Classic sneakers such as Nike Air Force One and Jordan kicks have become a fetish for Florida A&M students.
What defines someone who has a classic shoe fetish? According to Raleigh Stewart, 23, a junior Bio-premed student from Orlando, who is also an assistant manager at Finish Line, believes that a person who has a classic sneaker fetish has to havethe “I don’t care factor.”
Stewart said that collecting sneakers has become a culture for students on campus, which expands to students being addicted to sneakers.
“The phone bill is due and the rent bill is due, but this person will do whatever it takes to buy those pair of shoes,” Stewart said. “My phone was off for four months because I wanted to buy Scottie Pippen’s Olympic classic Air Moore Uptempo and Penny Hardaway’s Olympic classic Air flight 96.”
Similar to Stewart’s shoe fetish, Finish Line sales associate, Jerrod Douse has a classic shoe fetish. Douse purchases shoes for his unborn children.
“I’m planning for the future,” said Douse. “They are going to stop making Jordans. They end at 23. I want my children to be able to wear these shoes.”
Sneakerhead.com, an internet retailer of brand name sneaker, based out of California, reports that 1982 was the first year that Air Force One shoes were released. The shoe was originally released in a low, mid and high-top version.
“The Air Force 1 has survived over two decades with little change to its basic design and continues to remain a legacy and a fashion statement,” Stewart said.
Stewart believes that Michael Jordan brought the sneaker fashion trend to another level when he released his first Air Jordan shoe in 1985.
The Web site sneakerhea d.com, gave the history of the Air Jordan One. It said that the introduction of the Air Jordan shoe turned the athletic shoe industry upside down. The National Basketball Association banned Jordan’s first shoe, Air Jordan One because of its unique colors of black and red. In the past, most shoes in the league were white. To reprimand Jordan, the NBA gave him fines of up to $5000 a game. Nike was more than happy to pay these to keep the shoes on Jordan’s feet and in the public eye.
Because of Nike’s decision, the company has continued to sell millions of Jordans each year.
Stewart said college students make up an estimated 65- 75 percent of Finish Line’s sales at the Tallahassee Mall store.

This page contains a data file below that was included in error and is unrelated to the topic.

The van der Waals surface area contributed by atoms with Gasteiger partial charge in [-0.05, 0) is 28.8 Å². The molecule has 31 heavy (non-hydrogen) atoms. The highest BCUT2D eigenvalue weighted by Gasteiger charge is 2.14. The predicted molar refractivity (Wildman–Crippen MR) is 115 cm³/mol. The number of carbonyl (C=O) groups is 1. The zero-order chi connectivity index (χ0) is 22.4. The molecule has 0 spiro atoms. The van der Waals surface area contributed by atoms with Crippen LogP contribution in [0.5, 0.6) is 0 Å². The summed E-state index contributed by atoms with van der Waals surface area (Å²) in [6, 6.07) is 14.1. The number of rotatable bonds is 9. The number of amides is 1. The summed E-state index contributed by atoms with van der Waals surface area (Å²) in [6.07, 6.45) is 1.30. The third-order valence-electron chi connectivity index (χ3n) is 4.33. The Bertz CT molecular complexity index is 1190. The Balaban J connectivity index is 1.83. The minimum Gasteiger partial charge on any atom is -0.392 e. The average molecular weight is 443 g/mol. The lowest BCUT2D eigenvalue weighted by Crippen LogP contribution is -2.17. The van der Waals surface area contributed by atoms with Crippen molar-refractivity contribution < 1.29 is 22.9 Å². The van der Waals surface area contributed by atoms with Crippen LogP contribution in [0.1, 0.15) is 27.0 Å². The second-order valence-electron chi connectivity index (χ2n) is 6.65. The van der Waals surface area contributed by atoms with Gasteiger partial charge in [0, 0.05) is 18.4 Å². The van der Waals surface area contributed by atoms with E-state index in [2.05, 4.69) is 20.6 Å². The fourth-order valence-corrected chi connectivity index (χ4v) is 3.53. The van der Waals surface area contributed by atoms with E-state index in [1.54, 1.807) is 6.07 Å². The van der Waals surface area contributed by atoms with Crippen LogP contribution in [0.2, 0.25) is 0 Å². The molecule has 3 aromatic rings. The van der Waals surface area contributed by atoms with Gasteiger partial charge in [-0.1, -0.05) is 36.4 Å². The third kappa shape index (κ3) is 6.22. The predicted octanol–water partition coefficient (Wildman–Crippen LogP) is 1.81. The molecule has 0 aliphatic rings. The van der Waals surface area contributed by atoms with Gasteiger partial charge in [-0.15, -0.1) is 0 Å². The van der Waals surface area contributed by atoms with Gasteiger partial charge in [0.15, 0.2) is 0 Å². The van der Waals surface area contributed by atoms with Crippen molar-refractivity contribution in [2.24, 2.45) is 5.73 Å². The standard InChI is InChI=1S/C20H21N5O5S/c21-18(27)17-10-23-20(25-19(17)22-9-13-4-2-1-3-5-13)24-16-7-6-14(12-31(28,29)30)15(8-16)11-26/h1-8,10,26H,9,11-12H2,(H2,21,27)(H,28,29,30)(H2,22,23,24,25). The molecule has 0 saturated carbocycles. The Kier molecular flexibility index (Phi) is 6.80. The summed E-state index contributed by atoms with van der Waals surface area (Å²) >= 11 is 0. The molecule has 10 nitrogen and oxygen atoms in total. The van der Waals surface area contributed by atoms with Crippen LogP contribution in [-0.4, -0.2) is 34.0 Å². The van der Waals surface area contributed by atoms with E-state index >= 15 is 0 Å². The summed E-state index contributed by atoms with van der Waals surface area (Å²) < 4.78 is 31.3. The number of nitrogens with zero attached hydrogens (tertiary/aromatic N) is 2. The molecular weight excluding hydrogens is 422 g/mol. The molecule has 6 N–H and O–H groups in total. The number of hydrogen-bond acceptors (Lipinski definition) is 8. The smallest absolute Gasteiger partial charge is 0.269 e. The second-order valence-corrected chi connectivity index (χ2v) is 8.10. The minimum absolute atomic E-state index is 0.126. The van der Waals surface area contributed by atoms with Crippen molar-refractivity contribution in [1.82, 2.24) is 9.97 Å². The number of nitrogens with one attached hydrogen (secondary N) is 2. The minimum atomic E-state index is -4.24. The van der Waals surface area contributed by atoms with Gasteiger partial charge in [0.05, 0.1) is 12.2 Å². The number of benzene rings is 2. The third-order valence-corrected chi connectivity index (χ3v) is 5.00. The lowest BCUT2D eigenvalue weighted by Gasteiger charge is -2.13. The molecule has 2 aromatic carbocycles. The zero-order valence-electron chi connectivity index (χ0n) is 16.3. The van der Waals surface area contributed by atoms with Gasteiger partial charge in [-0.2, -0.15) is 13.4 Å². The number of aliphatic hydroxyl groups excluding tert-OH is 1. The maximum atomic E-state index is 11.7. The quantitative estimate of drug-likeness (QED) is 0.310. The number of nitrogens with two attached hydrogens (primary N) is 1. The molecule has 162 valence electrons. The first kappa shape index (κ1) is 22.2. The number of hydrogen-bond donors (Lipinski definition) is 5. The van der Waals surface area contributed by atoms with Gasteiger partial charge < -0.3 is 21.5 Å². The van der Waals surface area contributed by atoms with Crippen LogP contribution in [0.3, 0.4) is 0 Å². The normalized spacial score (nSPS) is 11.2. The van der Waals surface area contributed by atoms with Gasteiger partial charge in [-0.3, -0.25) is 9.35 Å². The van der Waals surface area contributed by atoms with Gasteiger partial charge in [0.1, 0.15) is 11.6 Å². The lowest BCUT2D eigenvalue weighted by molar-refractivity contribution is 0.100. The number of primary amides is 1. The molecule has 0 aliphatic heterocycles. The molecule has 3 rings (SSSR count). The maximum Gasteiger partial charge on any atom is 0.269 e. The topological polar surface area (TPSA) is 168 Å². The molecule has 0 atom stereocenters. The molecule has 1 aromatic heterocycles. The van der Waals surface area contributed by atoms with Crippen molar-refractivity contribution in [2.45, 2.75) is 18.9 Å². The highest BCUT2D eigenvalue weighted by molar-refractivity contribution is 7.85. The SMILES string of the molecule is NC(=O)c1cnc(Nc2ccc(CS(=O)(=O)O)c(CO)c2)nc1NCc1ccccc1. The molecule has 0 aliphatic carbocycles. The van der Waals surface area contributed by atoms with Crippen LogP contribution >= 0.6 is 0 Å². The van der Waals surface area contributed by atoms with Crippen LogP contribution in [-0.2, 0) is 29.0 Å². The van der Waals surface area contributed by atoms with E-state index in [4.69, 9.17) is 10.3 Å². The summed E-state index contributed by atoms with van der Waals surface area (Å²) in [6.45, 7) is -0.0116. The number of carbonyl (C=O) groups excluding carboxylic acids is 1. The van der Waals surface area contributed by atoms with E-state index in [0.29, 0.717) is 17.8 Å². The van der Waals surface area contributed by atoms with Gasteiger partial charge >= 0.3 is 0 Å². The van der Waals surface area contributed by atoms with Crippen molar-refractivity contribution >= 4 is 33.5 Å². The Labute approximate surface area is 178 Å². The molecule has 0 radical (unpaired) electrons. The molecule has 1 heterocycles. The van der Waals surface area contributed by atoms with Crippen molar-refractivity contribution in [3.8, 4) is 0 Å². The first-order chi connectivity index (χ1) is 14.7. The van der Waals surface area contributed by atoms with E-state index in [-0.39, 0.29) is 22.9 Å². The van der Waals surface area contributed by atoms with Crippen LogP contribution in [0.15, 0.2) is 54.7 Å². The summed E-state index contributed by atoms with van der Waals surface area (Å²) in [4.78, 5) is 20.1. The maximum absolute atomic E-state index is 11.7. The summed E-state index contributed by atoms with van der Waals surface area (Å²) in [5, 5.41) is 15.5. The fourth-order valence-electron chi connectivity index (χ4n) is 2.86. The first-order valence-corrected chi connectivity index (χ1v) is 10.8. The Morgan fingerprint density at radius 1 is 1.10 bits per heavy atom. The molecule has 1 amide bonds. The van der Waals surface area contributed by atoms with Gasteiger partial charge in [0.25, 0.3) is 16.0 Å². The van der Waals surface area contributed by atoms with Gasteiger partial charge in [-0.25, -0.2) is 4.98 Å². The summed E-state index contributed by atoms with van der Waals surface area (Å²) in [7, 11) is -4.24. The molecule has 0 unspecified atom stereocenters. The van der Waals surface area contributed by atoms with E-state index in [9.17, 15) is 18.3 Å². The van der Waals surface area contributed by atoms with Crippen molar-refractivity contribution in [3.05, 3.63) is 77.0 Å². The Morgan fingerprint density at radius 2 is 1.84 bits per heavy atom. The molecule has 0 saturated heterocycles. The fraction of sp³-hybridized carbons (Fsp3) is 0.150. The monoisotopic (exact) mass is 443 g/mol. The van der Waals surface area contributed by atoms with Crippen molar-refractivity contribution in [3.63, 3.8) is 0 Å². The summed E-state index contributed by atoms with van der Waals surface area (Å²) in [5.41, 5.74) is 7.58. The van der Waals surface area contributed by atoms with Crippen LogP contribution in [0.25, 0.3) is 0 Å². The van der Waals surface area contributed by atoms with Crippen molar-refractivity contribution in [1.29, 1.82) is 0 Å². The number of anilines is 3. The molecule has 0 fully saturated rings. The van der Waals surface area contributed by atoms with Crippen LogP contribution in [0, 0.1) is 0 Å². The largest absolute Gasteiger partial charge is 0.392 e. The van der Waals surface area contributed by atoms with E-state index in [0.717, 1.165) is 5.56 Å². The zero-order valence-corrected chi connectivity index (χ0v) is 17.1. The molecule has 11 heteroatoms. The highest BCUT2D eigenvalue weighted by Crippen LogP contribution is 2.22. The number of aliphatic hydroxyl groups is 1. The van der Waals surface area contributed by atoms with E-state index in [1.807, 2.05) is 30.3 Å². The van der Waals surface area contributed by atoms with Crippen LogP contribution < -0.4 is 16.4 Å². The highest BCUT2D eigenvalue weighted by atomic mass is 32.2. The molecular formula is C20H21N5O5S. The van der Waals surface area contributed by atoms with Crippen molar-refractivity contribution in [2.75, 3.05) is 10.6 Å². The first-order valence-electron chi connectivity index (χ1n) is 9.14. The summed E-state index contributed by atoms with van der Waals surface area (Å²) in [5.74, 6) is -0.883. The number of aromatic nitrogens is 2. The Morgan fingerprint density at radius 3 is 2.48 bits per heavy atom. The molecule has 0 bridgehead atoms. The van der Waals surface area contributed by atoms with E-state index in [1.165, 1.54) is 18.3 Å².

Sales associates for Foot Locker and Finish Line, from both Tallahassee Mall and Governor Square Mall, said that their top five selling shoes purchased by college students, in no specific order are Jordan Retros, Jordan Spizike, Nike DJ Max 96, Nike Air Force One and Nike Shox.
Although a lot of students buy sneakers, Tyrone Salmon-Jarrett, 22, a senior education student from Ft. Lauderdale does not believe that shoe fetishes exist.
“I don’t think that I have a shoe fetish. I would call it a collection, “Salmon-Jarrett said. “I’m not interested in what is the latest sneaker. It has to just stand out to me, and then I will buy them.”
Salmon-Jarrett’s next purchase will be the Jordan 11 sea blue and black sneaker because he feels that this shoe fits his personality.
However, this sneaker fetish does not only appeal to men. Shaiasia Itwaru-Womack, 21, a junior food science student from New York City said shoes are important to women as well.
“Shoes are very important,” Itwaru-Womack said. “I buy at least two pairs of shoes a month,”
Price does not affect the shopping habit of sneakers for females.
“Being a female and having a sneaker fetish is cheaper for us. If your feet are small enough you can buy kids sizes,” Itwaru-Womack said. “The shoes also come in more funky colors.”
Stewart believes that females score “gangsta points” when they wear classic sneakers.
Students who are anticipating the release of the Jordan Retro Eights, they are coming soon. According to Stewart, Sept. 22. is the expected release date for the Jordan Retro Eight “The Aqua” and Dec. 22. is the expected release date of the Jordan Retro Eight “OG”.